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John Stamos, 54, will be a father — what are the risks for older dads?

Elise Solé

John Stamos played uncle to three girls on television, but his real-life home is about to get fuller: He’s becoming a father at age 54.

People broke the news in this week’s cover story that the actor and his fiancée, Caitlin McHugh, 31, are pregnant with their first child, nearly two months after becoming engaged.

John Stamos and fiancée Caitlin McHugh. (Photo: Getty Images)

“We have the same morals and the same values, that all clicked nicely. So we said, ‘Oh, well, maybe we should have a family,’” Stamos told the publication, adding that McHugh wanted to conceive before their wedding, ‘Because you’re old.’”

Stamos will join a long list of older celebrity dads. In December 2016, Mick Jagger, then 73, welcomed his eighth child, with girlfriend Melanie Hamrick, who is more than four decades younger; In June, George Clooney, 56, became a father for the first time, of twins, with wife Amal Clooney, 39; and Billy Joel, 63, welcomed his third child in October, with wife Alexis, 35.

According to a study by Stanford University and published in the journal Human Reproduction, the average age of first-time fathers has increased from 27.4 in 1972 to 30.9 in 2015. What’s more, according to the press release, the number of men over age 40 who become fathers of newborns shot up from 4.1 percent to 9.9 percent. And the number of men over 50 spiked from .5 percent to .9 percent.

Amal and George Clooney in 2014 in Florence, Italy.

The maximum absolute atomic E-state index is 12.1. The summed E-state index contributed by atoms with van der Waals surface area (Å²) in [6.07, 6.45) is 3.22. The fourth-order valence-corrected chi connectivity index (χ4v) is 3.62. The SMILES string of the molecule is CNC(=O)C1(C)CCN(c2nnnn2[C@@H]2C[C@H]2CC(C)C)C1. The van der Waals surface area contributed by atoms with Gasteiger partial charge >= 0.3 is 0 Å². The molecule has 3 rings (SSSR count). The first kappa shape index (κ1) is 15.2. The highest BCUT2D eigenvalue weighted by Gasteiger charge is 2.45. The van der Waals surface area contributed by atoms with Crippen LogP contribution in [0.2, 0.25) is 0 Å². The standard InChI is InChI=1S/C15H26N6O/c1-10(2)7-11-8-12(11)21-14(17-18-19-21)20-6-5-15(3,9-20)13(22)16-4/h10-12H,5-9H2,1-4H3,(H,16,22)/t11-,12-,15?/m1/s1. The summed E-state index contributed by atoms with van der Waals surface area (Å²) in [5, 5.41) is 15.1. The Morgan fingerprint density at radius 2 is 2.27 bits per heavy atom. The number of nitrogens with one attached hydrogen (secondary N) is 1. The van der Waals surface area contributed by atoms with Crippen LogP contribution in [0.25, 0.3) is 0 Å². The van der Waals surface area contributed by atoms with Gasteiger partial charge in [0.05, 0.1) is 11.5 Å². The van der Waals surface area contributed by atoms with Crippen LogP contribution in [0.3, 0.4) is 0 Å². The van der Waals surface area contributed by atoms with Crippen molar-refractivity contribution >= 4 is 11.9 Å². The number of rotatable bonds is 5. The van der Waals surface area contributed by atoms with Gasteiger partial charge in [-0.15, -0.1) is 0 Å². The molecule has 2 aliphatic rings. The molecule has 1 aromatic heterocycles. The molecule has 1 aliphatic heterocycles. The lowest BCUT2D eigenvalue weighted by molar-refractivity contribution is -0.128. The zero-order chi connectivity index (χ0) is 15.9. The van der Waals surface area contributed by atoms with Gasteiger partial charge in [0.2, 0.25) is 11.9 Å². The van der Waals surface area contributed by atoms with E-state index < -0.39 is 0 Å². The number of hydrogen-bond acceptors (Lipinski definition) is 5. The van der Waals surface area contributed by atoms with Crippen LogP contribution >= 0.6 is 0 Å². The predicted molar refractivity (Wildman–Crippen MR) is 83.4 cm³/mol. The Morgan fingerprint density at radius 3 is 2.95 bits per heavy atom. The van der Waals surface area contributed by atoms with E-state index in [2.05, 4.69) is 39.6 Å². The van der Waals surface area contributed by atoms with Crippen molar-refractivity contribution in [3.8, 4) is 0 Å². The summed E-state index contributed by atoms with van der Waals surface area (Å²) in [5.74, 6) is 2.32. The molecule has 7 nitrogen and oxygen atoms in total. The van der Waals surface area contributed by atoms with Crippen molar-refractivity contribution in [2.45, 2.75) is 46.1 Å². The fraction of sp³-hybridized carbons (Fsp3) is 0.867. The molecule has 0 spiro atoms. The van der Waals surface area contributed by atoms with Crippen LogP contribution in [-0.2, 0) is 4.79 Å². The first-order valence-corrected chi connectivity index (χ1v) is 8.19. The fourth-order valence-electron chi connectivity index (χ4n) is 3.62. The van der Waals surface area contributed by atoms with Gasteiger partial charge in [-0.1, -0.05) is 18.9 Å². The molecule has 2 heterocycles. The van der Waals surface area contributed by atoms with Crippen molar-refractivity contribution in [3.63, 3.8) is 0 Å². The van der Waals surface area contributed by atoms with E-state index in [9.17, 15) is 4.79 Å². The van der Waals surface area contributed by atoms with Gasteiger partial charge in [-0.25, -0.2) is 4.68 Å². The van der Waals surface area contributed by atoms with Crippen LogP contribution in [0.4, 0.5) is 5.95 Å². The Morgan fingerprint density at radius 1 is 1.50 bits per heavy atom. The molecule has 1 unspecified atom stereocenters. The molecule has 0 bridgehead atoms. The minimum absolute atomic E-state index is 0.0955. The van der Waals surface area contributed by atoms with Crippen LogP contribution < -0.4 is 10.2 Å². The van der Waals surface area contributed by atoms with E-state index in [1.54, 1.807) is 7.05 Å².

“Unlike women who are born with a certain number of eggs, men can produce sperm their entire lives until the day they die,” Shahin Ghadir, MD., founding partner of the Southern California Reproductive Center, tells Yahoo Lifestyle. “There are possible risks — studies have shown a mild correlation between autism and other chromosomal abnormalities, and older sperm, but they’re not clear-cut.”

Other potential risks: A 2006 study published in the journal Obstetrics & Gynecology found that women pregnant by partners who were 35 or older had almost three times as many miscarriages as women who conceived with men younger than 25.

And CNN reported that a study presented at a recent medical conference found that among couples who use in vitro fertilization (IVF), live birth rates among women younger than 40 decreased with the “increasing age of the male partner.”

There are also logistical pros and cons to older parenthood for both sexes — on the one hand, those who wait are likelier to be better educated and financially secure. However, older couples may have a smaller support system due to increasing pressure to care for their aging parents.

Of course, there is no perfect age for anyone to start a family, as long as it feels right. However, Ghadir offers this general advice: “We try to encourage both men and women to preserve their fertility before the age of 40.”

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